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“Free Skool” Fires Up

by Thomas MacMillan | Nov 23, 2012 2:05 pm

(13) Comments | Commenting has been closed | E-mail the Author

Posted to: Schools

Thomas MacMillan Photo At New Haven’s newest school, you can learn skills like breathing and hitchhiking, you won’t pay tuition or get graded—and being called “class clown” might mean you’re at the head of the class.

At least that would be true in clowning class, one of 18 courses available at the New Haven Free Skool, which recently opened its doors downtown at the corner of College and Crown streets.

The Free Skool is just what it sounds like.

“It’s a free school,” said Kenneth Reveiz. He’s a member the People’s Arts Collective (PAC), a group of four recent Yale grads who started the Free Skool.

The school is designed to be a place for learning and teaching “fueled by generosity and inclusiveness,” Reveiz said.

Like a couple of other recent phenomena in town—Occupy New Haven, the short-lived Free Store—the Free Skool is an attempt at reimagination. Where Occupy and the Free Store sought to re-invent political and economic systems, the Free Skool is operating on a new notion of learning and community, one where knowledge and skills are freely shared for the benefit of everyone involved.

A Winning Combination

On a recent evening, as Free Skool teacher Lolly Berger introduced three students to their chakras and led them through some yoga poses in the new classroom, Reveiz stood outside on the sidewalk with fellow PAC member Diana Ofosu (at center in photo) describing a recent Free Skool class—“Free Running/Clowning.”

“We just ran. People were doing crazy stuff,” Ofosu said.

“We were doing physical challenges, I guess,” Reveiz said. He said teacher Jeff Silks took the class to the Green, where they played Follow The Leader and clambered on benches near the fountain. The course is broadly about “bodily communication,” teamwork, and “exploring space” in new ways, Reveiz said.

While Free Running/Clowning may be among the furthest-out of the Free Skool’s offerings, Ofosu and Reveiz said they are committed to offering courses in practical skills. The school also has classes in sewing, cooking, and web design (pictured).

The spelling “skool” is intentional, Reveiz said. “It indicates a different priority,” he said. The school is about “cultivating autonomy and creativity.”

Ofosu and Reveiz said they hope to make the school not just a Yale- or downtown-focused institution. Reveiz said the school has been doing outreach in neighborhoods like Fair Haven, and teaming up with community organizations to spread the word about the new school in town.

As a result, teachers have appeared out of the woodwork, looking to teach classes in all manner of subjects. Reveiz said that so far anyone who has an idea for a class has been able to teach it. He said he talks to teachers about pedagogy and lesson planning, but that pretty much anyone can walk in and start teaching if they want to. He’s co-teaching a class called “Queer Theory and Action” with a Yale PhD student.

“It’s just so open to whoever wants to do it,” said Ofosu.

The openness is made possible by low overhead and some successful fundraising, Reveiz said. He described the Free Skool’s launch as the result of “a combination of luck and Yale privilege.”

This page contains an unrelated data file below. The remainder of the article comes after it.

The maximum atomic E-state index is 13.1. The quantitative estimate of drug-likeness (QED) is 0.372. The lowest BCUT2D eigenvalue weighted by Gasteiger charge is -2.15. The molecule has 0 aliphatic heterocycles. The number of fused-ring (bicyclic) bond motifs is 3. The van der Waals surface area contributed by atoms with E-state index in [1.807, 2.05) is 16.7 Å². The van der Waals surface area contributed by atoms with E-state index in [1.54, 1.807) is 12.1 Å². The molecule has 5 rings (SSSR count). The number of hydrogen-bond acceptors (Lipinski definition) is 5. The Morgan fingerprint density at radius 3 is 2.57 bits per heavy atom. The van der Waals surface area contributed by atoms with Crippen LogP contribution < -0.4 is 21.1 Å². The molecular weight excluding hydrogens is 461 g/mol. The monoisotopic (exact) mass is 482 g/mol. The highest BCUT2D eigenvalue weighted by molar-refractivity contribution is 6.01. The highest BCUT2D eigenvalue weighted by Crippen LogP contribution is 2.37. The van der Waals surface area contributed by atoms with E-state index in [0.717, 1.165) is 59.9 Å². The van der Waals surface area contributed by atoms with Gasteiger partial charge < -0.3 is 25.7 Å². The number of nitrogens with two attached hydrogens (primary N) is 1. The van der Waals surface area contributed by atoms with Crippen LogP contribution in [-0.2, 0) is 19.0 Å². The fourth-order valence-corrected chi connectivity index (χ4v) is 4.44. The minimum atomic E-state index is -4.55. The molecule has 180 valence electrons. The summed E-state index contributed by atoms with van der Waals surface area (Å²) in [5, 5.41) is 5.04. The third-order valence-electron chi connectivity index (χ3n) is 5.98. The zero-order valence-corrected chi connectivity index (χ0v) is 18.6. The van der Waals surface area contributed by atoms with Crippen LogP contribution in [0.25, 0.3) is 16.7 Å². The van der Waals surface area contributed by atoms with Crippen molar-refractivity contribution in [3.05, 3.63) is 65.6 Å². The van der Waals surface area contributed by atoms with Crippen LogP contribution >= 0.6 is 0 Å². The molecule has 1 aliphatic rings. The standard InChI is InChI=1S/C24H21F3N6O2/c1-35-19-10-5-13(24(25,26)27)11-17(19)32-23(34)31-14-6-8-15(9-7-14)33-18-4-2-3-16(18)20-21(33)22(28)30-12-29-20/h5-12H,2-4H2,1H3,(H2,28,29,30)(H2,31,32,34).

PAC got the space with the help of Artspace head Helen Kauder, who is on the board of the Co-op Center for Creativity. That body was set up in 2009 to help connect the nearby Co-op high school to the “creative community” in town, Kauder said. The Center for Creativity leases several storefronts across College Street from the high school and is subletting one—at a very low rate—to PAC.

“It’s been awesome. We’re entirely crowdsourced,” said Reveiz. PAC raised about $3,000 through Indiegogo, an online crowd-funding platform. The Free Skool has also thrown a couple of parties and concerts, and picked up free supplies on Craigslist.

Ofosu has been in charge of outfitting the space, which now has a red floor and pink walls. Tables flip down from the walls for class that need desks, and fold away for classes that need floor space, like yoga or self defense (Mondays at 6:30 p.m.)

Freedom Will Live On

Ofosu and Reveiz (pictured) acknowledged the Free Skool’s affinity with projects like Occupy New Haven and the Free Store, but said their effort doesn’t have overt political aims.

“I think we all agree capitalism sucks,” Ofosu said. But the Free Skool is “more organic,” not explicitly oriented toward dismantling the money economy.

Reveiz said that “as an organizer and as an artist” he’s much more concerned about “what do people want?” than any kind of political agenda.

Reveiz said the plan is for the Free Skool to live on for years, unlike Occupy and the Free Store. “I’m committed to it long-term,” he said.

He said the school aims to learn from some of the mistakes of the Free Store by avoiding “infighting” and “personal problems.”

On Wednesday evening, Free Store alumnus Hans Schoenburg was setting up for his debut class as a teacher—web design. Schoenburg runs GiftFlow, a website designed to help people freely share goods and services—a lot like the Free Skool.

“I’m really impressed,” Schoenburg said, looking around the classroom. He’s been helping to get the Free Skool going, and said it’s already more orderly than the Free Store ever was. “The Free Store was chaos.”

Schoenburg predicted success for the Free Skool, which he said has been better about fundraising than the Free Store and has a more supportive landlord.